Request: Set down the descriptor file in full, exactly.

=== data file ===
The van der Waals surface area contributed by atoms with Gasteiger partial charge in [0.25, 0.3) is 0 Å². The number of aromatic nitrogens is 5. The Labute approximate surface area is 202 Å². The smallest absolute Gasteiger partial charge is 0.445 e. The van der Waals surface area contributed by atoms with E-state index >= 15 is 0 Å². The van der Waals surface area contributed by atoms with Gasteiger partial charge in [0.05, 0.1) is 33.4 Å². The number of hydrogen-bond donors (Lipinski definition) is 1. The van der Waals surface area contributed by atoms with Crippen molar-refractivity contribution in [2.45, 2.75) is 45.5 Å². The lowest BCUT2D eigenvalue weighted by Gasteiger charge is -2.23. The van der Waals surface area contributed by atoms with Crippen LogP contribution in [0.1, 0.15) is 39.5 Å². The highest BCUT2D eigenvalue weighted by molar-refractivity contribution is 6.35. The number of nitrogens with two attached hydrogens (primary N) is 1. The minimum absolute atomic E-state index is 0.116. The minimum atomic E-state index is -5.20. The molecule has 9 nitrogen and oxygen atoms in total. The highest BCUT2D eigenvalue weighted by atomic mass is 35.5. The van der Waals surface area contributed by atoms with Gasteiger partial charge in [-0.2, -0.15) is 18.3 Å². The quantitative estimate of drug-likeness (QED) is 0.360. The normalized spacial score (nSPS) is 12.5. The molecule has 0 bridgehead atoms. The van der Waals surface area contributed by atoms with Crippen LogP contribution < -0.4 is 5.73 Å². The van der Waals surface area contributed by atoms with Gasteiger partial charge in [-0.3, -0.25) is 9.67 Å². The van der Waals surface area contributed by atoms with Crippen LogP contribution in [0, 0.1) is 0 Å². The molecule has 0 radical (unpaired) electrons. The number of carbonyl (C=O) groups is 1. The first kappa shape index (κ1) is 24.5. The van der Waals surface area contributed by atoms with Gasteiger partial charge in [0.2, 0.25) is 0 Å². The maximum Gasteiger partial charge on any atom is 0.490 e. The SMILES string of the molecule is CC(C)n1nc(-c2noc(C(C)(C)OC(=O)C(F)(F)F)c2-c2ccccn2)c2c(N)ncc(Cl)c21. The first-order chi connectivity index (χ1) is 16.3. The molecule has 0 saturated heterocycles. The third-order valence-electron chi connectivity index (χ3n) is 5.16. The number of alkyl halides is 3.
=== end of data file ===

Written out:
The van der Waals surface area contributed by atoms with Gasteiger partial charge in [0.25, 0.3) is 0 Å². The number of aromatic nitrogens is 5. The Labute approximate surface area is 202 Å². The smallest absolute Gasteiger partial charge is 0.445 e. The van der Waals surface area contributed by atoms with E-state index >= 15 is 0 Å². The van der Waals surface area contributed by atoms with Gasteiger partial charge in [0.05, 0.1) is 33.4 Å². The number of hydrogen-bond donors (Lipinski definition) is 1. The van der Waals surface area contributed by atoms with Crippen molar-refractivity contribution in [2.45, 2.75) is 45.5 Å². The lowest BCUT2D eigenvalue weighted by Gasteiger charge is -2.23. The van der Waals surface area contributed by atoms with Crippen LogP contribution in [0.1, 0.15) is 39.5 Å². The highest BCUT2D eigenvalue weighted by molar-refractivity contribution is 6.35. The number of nitrogens with two attached hydrogens (primary N) is 1. The minimum absolute atomic E-state index is 0.116. The minimum atomic E-state index is -5.20. The molecule has 9 nitrogen and oxygen atoms in total. The highest BCUT2D eigenvalue weighted by atomic mass is 35.5. The van der Waals surface area contributed by atoms with Gasteiger partial charge in [-0.2, -0.15) is 18.3 Å². The quantitative estimate of drug-likeness (QED) is 0.360. The normalized spacial score (nSPS) is 12.5. The molecule has 0 bridgehead atoms. The van der Waals surface area contributed by atoms with Crippen LogP contribution < -0.4 is 5.73 Å². The van der Waals surface area contributed by atoms with Gasteiger partial charge in [-0.3, -0.25) is 9.67 Å². The van der Waals surface area contributed by atoms with Crippen LogP contribution in [0, 0.1) is 0 Å². The molecule has 0 radical (unpaired) electrons. The number of carbonyl (C=O) groups is 1. The first kappa shape index (κ1) is 24.5. The van der Waals surface area contributed by atoms with Gasteiger partial charge in [0.2, 0.25) is 0 Å². The maximum Gasteiger partial charge on any atom is 0.490 e. The SMILES string of the molecule is CC(C)n1nc(-c2noc(C(C)(C)OC(=O)C(F)(F)F)c2-c2ccccn2)c2c(N)ncc(Cl)c21. The first-order chi connectivity index (χ1) is 16.3. The molecule has 0 saturated heterocycles. The third-order valence-electron chi connectivity index (χ3n) is 5.16. The number of alkyl halides is 3.